The Big Sick
by Emily V. Gordon & Kumail Nanjiani
I know! It’s summer! That’s robots punching robots time, not super tiny independent rom-com time! YET HERE WE ARE.
The Big Sick is a mostly autobiographical film about Kumail Najiani, a Pakistani-American standup comic and actor (Silicon Valley, Franklin and Bash), and how he met his wife, Emily Gordon. While they were dating, Emily got incredibly and mysteriously sick, and was put into a medically induced coma for several weeks. (She recovered! That’s why they can make a funny movie about it.) It’s written by Nanjiani and Gordon, and directed by Michale Showalter
In the movie, Nanjiani plays himself, and Zoe Kazan (Our Brand is Crisis, Olive Kitteridge) plays Emily. They meet at one of Kumail’s standup sets, and sideways-fall into dating. At the same time, Kumail’s Pakistani family (they came to the US when he was 18) are in the midst of setting Kumail up with an arranged marriage, and they don’t know about Emily. Every time he goes to his parents’ house for dinner, a young, single, Pakistani woman happens to drop by, and gives Kumail a headshot before they leave. Emily finds the stash of pictures, gets very angry that Kumail hasn’t been honest with anyone about their relationship, they break up, and then she ends up in the hospital with an infection. Kumail ends up dealing with his feelings for her, her parents (Holly Hunter and Ray Romano), his family, and his career.
Nanjiani’s comedy tends to run to extremely dry, fish-out-of-water, and I love it. A running theme of this is the paradox of being a child of immigrants. Kumail’s parents came to the US for a better life, but also expect Kumail to be a typical Pakistani and devout Muslim man. They get angry with him when he instead is living an American life. The theater I saw this in was PACKED, and there were a lot of younger people in the audience, and when he finally says, “Why did you come here for me, but expect me to live like we’re still there?” there was an audible rumble of recognition and agreement around the theater. It echoes a sentiment I’ve heard from friends who have immigrant parents.
(Side note: this is one of the reasons I love watching movies with an audience.)
Holly Hunter is a phenomenal actress, but I don’t know if I ever really realized that she is GREAT at comedy. Ray Romano has…gotten more tolerable as he’s gotten older and the memory of Everybody Loves Raymond has faded from my memory. They are great as these layered people who are terrified for their daughter, trying to come to terms with this guy who hurt their daughter terribly but who’s hanging around, and who are working through some relationship stuff on their own. I liked their performances a lot.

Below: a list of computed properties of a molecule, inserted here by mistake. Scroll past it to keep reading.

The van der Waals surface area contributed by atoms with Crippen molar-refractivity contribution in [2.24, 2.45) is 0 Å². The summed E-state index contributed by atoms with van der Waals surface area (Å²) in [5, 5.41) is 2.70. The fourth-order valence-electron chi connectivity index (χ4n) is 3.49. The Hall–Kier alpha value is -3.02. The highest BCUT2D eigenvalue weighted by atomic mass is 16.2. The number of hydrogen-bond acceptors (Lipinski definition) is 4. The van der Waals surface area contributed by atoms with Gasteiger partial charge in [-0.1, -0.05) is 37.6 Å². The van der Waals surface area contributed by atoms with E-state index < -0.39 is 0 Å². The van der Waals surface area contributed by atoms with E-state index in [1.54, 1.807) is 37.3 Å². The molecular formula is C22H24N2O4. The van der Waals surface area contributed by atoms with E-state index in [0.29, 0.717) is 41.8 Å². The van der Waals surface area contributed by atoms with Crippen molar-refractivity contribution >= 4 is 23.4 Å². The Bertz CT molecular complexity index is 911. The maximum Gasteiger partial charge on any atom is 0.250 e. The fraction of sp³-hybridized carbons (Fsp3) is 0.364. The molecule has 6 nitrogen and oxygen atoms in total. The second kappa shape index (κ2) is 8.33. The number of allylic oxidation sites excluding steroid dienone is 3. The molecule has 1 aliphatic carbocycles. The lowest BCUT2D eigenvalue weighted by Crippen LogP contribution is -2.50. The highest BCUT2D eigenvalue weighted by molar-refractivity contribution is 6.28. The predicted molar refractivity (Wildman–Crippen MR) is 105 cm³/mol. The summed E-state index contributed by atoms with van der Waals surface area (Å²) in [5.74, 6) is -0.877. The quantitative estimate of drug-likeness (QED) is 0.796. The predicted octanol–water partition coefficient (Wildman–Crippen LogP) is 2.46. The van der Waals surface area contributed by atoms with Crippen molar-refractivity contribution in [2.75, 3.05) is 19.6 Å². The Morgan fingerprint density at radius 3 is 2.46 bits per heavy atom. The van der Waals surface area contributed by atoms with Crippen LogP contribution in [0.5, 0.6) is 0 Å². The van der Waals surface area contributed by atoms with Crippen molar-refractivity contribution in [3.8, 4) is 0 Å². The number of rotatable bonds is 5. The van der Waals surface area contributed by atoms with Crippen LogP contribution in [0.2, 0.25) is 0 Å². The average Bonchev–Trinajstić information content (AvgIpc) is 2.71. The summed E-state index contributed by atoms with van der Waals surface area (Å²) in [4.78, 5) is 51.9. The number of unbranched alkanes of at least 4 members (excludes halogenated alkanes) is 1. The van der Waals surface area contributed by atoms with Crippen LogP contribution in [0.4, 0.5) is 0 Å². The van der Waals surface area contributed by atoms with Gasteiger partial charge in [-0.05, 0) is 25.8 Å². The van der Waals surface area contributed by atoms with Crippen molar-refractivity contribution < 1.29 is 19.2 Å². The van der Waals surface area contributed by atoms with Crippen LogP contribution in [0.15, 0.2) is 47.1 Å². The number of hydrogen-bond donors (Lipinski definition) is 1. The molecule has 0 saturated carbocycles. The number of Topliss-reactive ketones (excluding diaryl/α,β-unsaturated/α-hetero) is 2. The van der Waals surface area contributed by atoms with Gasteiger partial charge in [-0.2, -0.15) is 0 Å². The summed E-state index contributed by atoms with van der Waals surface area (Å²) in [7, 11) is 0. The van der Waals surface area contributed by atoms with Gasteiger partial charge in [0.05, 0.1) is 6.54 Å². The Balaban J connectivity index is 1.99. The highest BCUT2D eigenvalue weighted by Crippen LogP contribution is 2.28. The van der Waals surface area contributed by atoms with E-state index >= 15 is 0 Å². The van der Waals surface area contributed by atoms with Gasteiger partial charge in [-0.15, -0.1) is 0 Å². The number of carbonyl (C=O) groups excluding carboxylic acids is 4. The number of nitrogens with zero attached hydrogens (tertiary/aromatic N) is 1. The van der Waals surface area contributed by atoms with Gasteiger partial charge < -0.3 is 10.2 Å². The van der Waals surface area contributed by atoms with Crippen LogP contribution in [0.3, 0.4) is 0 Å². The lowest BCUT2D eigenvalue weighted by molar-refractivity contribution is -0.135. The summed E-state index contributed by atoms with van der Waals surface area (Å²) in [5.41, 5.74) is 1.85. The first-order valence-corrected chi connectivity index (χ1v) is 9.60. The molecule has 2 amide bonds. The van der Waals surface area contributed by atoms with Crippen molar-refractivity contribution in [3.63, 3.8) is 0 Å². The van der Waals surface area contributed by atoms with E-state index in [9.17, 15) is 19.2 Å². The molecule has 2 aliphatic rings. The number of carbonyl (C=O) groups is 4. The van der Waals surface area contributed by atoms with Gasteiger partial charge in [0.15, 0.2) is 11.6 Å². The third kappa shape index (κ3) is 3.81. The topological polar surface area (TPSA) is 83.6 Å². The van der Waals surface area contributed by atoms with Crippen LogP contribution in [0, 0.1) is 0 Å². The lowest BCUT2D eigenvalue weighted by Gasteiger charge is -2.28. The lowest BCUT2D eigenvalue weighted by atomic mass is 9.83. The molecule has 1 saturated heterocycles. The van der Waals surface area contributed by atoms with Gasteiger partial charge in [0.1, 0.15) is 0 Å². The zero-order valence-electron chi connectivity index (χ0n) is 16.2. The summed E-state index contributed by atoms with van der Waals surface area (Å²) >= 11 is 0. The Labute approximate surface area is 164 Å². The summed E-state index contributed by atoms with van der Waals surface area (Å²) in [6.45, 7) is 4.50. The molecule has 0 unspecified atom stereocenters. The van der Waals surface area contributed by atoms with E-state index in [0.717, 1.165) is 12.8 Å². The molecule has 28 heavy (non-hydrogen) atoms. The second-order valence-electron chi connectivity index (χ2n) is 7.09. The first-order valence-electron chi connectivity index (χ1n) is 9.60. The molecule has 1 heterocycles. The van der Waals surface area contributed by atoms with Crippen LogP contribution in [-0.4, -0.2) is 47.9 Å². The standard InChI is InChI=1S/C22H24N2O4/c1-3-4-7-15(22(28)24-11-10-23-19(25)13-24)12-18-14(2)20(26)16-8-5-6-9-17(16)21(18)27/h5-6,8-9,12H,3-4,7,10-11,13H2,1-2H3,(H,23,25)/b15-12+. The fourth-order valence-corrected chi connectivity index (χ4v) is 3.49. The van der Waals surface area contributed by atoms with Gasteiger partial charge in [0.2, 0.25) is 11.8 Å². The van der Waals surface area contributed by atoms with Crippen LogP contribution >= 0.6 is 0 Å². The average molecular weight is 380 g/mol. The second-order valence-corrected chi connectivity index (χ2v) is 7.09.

I also liked Kumail’s parents, played by Zenobia Shroff and Anupam Kher. They clearly love their children, and they are HILARIOUS, but they’re bound by their ideas of how adulthood should look, and when Kumail doesn’t want any of that, and instead announces that he’s in love with a white woman, they don’t react well. (In reality, they also did not react well to Emily, but apparently came around when Kumail and Emily got married.)
I saw Zoe Kazan in the play Love Love Love in New York City last fall. She’s VERY good, and is also a playwright and activist. I love her. She’s dry and witty and matches up with Najiani and his style. They’re very well-matched as actors, and I wish her the best career full of work she believes in (that also pays the rent).
The pacing does drag a bit in the middle. The movie goes through Kumail and Emily meeting (he hits on her by writing her name in Urdu, and she asks how often that works. Surprisingly well, actually), then getting serious, then breaking up, then she ends up in the hospital, then it’s kind of an episode of House without Hugh Laurie (it’s not lupus), then she gets better, then they reconcile. There’s a lot to get through, and I’m not sure how I would tweak the pacing.
And while I know this is primarily from Kumail’s point of view, we only get Emily’s experience through other people (Holly Hunter’s “You made my daughter sad and I will kill you where you stand” glower is something to behold). I’m not, as I’m writing this, sure if that’s a weakness, but I will say it’s a valid storytelling technique.
We do get a fabulous scene where one of the Pakistani women talks about her own experience with the setups-toward-potential-arranged-marriages, and she gives Kumail a solid kick to get his head out of his ass. (It’s a romcom. He spends some time with his head up his ass. It’s one of the conventions.)
That said, there’s been discussion about the portrayal of Muslim and Desi men in some recent shows and movies, and their relationships with white and Desi women. I feel completely unqualified to discuss the issue, but here is a good piece by Tanzila Ahmed that explains some of the issues, and another by Imran Siddiquee on Buzzfeed. Here’s another by Bina Shah talking about how Desi women rarely get a starring narrative in Western films.
I enjoyed this a lot, and it’s having a slow, rolling release schedule. It’s is currently scheduled for wide release on July 17th, and I recommend it to all romance fans who miss romantic comedies, and miss seeing emotional and hilarious happily ever afters on the big screen. It’s sweet and funny and touching. Go see it. You won’t regret it.
Powered by WPeMatico